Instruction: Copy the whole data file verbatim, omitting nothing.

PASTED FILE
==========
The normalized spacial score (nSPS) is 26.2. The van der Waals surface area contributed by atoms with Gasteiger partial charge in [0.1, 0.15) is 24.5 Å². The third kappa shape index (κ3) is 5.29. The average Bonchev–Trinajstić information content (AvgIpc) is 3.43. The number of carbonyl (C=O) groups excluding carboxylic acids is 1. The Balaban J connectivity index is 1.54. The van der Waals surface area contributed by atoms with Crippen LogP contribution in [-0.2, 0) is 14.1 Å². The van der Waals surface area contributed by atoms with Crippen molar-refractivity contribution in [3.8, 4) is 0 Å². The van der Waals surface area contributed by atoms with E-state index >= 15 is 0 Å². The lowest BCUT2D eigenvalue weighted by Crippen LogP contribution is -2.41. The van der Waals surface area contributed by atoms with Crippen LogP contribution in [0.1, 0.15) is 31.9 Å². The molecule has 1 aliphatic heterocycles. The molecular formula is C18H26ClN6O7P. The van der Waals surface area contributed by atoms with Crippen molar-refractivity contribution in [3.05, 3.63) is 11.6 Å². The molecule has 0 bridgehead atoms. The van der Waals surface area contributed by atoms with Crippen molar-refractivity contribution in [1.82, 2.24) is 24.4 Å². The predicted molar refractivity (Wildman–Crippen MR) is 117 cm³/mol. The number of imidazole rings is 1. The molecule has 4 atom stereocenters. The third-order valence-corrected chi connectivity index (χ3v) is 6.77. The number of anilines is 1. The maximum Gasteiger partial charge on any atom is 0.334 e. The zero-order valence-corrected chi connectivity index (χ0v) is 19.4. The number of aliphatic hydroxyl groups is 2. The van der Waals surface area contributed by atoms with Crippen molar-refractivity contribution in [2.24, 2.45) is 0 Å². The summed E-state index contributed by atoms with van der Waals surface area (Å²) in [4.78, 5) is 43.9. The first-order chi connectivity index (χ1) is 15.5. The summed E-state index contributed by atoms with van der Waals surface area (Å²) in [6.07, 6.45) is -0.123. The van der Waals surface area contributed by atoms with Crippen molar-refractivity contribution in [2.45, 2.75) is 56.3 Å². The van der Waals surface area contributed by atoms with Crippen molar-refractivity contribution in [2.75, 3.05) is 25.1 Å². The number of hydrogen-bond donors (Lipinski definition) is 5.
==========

The normalized spacial score (nSPS) is 26.2. The van der Waals surface area contributed by atoms with Gasteiger partial charge in [0.1, 0.15) is 24.5 Å². The third kappa shape index (κ3) is 5.29. The average Bonchev–Trinajstić information content (AvgIpc) is 3.43. The number of carbonyl (C=O) groups excluding carboxylic acids is 1. The Balaban J connectivity index is 1.54. The van der Waals surface area contributed by atoms with Crippen LogP contribution in [-0.2, 0) is 14.1 Å². The van der Waals surface area contributed by atoms with Crippen molar-refractivity contribution in [3.8, 4) is 0 Å². The van der Waals surface area contributed by atoms with E-state index >= 15 is 0 Å². The lowest BCUT2D eigenvalue weighted by Crippen LogP contribution is -2.41. The van der Waals surface area contributed by atoms with Crippen LogP contribution in [0.1, 0.15) is 31.9 Å². The molecule has 1 aliphatic heterocycles. The molecular formula is C18H26ClN6O7P. The van der Waals surface area contributed by atoms with Crippen molar-refractivity contribution in [3.05, 3.63) is 11.6 Å². The molecule has 0 bridgehead atoms. The van der Waals surface area contributed by atoms with Crippen molar-refractivity contribution in [1.82, 2.24) is 24.4 Å². The predicted molar refractivity (Wildman–Crippen MR) is 117 cm³/mol. The number of imidazole rings is 1. The molecule has 4 atom stereocenters. The third-order valence-corrected chi connectivity index (χ3v) is 6.77. The number of anilines is 1. The maximum Gasteiger partial charge on any atom is 0.334 e. The zero-order valence-corrected chi connectivity index (χ0v) is 19.4. The number of aliphatic hydroxyl groups is 2. The van der Waals surface area contributed by atoms with Crippen molar-refractivity contribution in [2.24, 2.45) is 0 Å². The summed E-state index contributed by atoms with van der Waals surface area (Å²) in [4.78, 5) is 43.9. The first-order chi connectivity index (χ1) is 15.5. The summed E-state index contributed by atoms with van der Waals surface area (Å²) in [6.07, 6.45) is -0.123. The van der Waals surface area contributed by atoms with Crippen molar-refractivity contribution in [2.45, 2.75) is 56.3 Å². The van der Waals surface area contributed by atoms with Crippen molar-refractivity contribution in [2.75, 3.05) is 25.1 Å². The number of hydrogen-bond donors (Lipinski definition) is 5.